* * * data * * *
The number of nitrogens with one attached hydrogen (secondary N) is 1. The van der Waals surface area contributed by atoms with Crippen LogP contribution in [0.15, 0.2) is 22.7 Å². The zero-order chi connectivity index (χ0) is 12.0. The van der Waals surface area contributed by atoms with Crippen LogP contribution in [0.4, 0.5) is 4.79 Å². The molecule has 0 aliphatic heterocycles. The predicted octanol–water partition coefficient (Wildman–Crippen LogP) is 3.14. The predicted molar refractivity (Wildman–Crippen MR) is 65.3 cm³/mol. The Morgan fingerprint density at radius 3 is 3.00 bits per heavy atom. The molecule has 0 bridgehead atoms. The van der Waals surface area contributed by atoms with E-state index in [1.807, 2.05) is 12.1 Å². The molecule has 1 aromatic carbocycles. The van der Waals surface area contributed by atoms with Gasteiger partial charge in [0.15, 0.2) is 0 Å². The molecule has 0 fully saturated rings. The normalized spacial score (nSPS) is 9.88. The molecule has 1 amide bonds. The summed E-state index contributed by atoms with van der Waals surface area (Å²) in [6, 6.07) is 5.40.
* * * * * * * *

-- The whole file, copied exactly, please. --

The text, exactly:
The number of nitrogens with one attached hydrogen (secondary N) is 1. The van der Waals surface area contributed by atoms with Crippen LogP contribution in [0.15, 0.2) is 22.7 Å². The zero-order chi connectivity index (χ0) is 12.0. The van der Waals surface area contributed by atoms with Crippen LogP contribution in [0.4, 0.5) is 4.79 Å². The molecule has 0 aliphatic heterocycles. The predicted octanol–water partition coefficient (Wildman–Crippen LogP) is 3.14. The predicted molar refractivity (Wildman–Crippen MR) is 65.3 cm³/mol. The Morgan fingerprint density at radius 3 is 3.00 bits per heavy atom. The molecule has 0 bridgehead atoms. The van der Waals surface area contributed by atoms with E-state index in [1.807, 2.05) is 12.1 Å². The molecule has 1 aromatic carbocycles. The van der Waals surface area contributed by atoms with Gasteiger partial charge in [0.15, 0.2) is 0 Å². The molecule has 0 fully saturated rings. The normalized spacial score (nSPS) is 9.88. The molecule has 1 amide bonds. The summed E-state index contributed by atoms with van der Waals surface area (Å²) in [6, 6.07) is 5.40.